Oregon Agriculture Officials Take Aim At Japanese Beetle
The Oregon Department of Agriculture says it's recorded the largest Japanese beetle infestation in the state's history. But officials hope to stop the pest from spreading with an aggressive eradication program.
Japanese beetles have a voracious appetite and love to chow down on roses, vegetables and even cannabis. The pests are thought to have hitched a ride to the U.S. on an imported plant about 100 years ago.
They have mostly been held at bay in Oregon, but an outbreak in a mostly residential area of northwest Portland has officials like Clint Burfitt, who manages pest prevention at the Oregon Department of Agriculture, worried.
"If Japanese beetle were to establish in Oregon, then many of the types of plants that we produce in Oregon, and many agriculture commodities that we produce in Oregon would no longer be welcome in their primary markets," he said.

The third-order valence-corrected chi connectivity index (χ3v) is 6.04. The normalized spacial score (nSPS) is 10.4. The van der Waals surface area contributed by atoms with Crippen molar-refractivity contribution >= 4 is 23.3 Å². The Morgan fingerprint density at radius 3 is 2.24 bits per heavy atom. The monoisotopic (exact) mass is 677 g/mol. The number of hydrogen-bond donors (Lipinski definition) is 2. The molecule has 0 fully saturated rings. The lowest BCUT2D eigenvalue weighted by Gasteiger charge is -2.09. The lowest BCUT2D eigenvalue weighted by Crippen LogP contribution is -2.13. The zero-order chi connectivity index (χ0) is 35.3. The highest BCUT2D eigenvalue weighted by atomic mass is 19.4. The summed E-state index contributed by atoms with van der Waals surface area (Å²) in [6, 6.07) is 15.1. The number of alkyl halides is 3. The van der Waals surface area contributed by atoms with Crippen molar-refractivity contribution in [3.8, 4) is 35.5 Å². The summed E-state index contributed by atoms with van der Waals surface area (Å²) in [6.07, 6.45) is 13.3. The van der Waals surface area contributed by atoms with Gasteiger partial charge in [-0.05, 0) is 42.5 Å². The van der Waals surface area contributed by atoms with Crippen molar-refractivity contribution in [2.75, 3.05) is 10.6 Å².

The agency is proposing a five-year eradication program.
If funded, the state would ask roughly 2,500 property owners to allow insecticide use aimed at killing Japanese beetle grubs.
The insecticide would be applied once a year over five years, and only in turf grass and ornamental planting beds.
It would not be applied in vegetable gardens or riparian areas, said Burfitt.
The Oregon Department of Agriculture is contacting property owners in the affected area to inform them of the possible eradication program.
Burfitt said it's unknown at this point what action the agency would take if property owners refuse to participate in the program. The estimated cost of to spray for the insects is $700,000 per year.
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